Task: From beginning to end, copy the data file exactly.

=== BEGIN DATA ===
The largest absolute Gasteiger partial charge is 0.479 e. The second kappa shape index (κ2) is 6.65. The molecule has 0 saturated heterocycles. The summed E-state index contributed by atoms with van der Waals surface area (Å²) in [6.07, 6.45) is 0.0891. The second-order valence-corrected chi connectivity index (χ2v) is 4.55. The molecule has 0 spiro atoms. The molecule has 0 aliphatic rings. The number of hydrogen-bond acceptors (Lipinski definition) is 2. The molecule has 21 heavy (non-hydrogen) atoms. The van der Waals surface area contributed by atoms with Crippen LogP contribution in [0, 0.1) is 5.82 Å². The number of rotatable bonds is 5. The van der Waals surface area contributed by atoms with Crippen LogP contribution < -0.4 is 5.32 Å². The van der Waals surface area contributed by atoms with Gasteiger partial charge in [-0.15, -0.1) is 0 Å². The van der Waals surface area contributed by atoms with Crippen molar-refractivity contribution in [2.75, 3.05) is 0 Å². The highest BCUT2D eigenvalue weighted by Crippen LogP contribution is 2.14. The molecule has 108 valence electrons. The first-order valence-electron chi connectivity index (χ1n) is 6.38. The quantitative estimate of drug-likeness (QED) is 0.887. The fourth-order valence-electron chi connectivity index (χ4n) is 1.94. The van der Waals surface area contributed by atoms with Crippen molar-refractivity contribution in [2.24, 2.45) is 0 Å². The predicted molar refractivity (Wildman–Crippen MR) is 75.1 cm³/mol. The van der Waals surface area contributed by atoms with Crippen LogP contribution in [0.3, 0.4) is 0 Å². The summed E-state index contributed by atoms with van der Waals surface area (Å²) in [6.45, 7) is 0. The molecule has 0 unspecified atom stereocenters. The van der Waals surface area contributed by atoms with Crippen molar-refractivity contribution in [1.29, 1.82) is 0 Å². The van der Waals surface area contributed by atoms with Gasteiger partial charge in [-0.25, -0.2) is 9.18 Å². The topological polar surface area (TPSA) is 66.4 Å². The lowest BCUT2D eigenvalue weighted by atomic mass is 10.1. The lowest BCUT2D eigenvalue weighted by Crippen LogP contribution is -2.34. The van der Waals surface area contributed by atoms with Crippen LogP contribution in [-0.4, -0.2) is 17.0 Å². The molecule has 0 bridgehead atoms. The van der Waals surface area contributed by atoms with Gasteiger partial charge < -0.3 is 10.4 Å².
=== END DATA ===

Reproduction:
The largest absolute Gasteiger partial charge is 0.479 e. The second kappa shape index (κ2) is 6.65. The molecule has 0 saturated heterocycles. The summed E-state index contributed by atoms with van der Waals surface area (Å²) in [6.07, 6.45) is 0.0891. The second-order valence-corrected chi connectivity index (χ2v) is 4.55. The molecule has 0 spiro atoms. The molecule has 0 aliphatic rings. The number of hydrogen-bond acceptors (Lipinski definition) is 2. The molecule has 21 heavy (non-hydrogen) atoms. The van der Waals surface area contributed by atoms with Crippen LogP contribution in [0, 0.1) is 5.82 Å². The number of rotatable bonds is 5. The van der Waals surface area contributed by atoms with Crippen LogP contribution < -0.4 is 5.32 Å². The van der Waals surface area contributed by atoms with Gasteiger partial charge in [-0.15, -0.1) is 0 Å². The van der Waals surface area contributed by atoms with Crippen molar-refractivity contribution in [2.75, 3.05) is 0 Å². The highest BCUT2D eigenvalue weighted by Crippen LogP contribution is 2.14. The molecule has 108 valence electrons. The first-order valence-electron chi connectivity index (χ1n) is 6.38. The quantitative estimate of drug-likeness (QED) is 0.887. The fourth-order valence-electron chi connectivity index (χ4n) is 1.94. The van der Waals surface area contributed by atoms with Crippen molar-refractivity contribution in [2.24, 2.45) is 0 Å². The predicted molar refractivity (Wildman–Crippen MR) is 75.1 cm³/mol. The van der Waals surface area contributed by atoms with Crippen LogP contribution in [0.3, 0.4) is 0 Å². The summed E-state index contributed by atoms with van der Waals surface area (Å²) in [6.45, 7) is 0. The molecule has 0 unspecified atom stereocenters. The van der Waals surface area contributed by atoms with Crippen molar-refractivity contribution in [1.29, 1.82) is 0 Å². The van der Waals surface area contributed by atoms with Gasteiger partial charge in [-0.25, -0.2) is 9.18 Å². The topological polar surface area (TPSA) is 66.4 Å². The lowest BCUT2D eigenvalue weighted by atomic mass is 10.1. The lowest BCUT2D eigenvalue weighted by Crippen LogP contribution is -2.34. The van der Waals surface area contributed by atoms with Crippen LogP contribution in [-0.4, -0.2) is 17.0 Å². The molecule has 0 bridgehead atoms. The van der Waals surface area contributed by atoms with Gasteiger partial charge < -0.3 is 10.4 Å².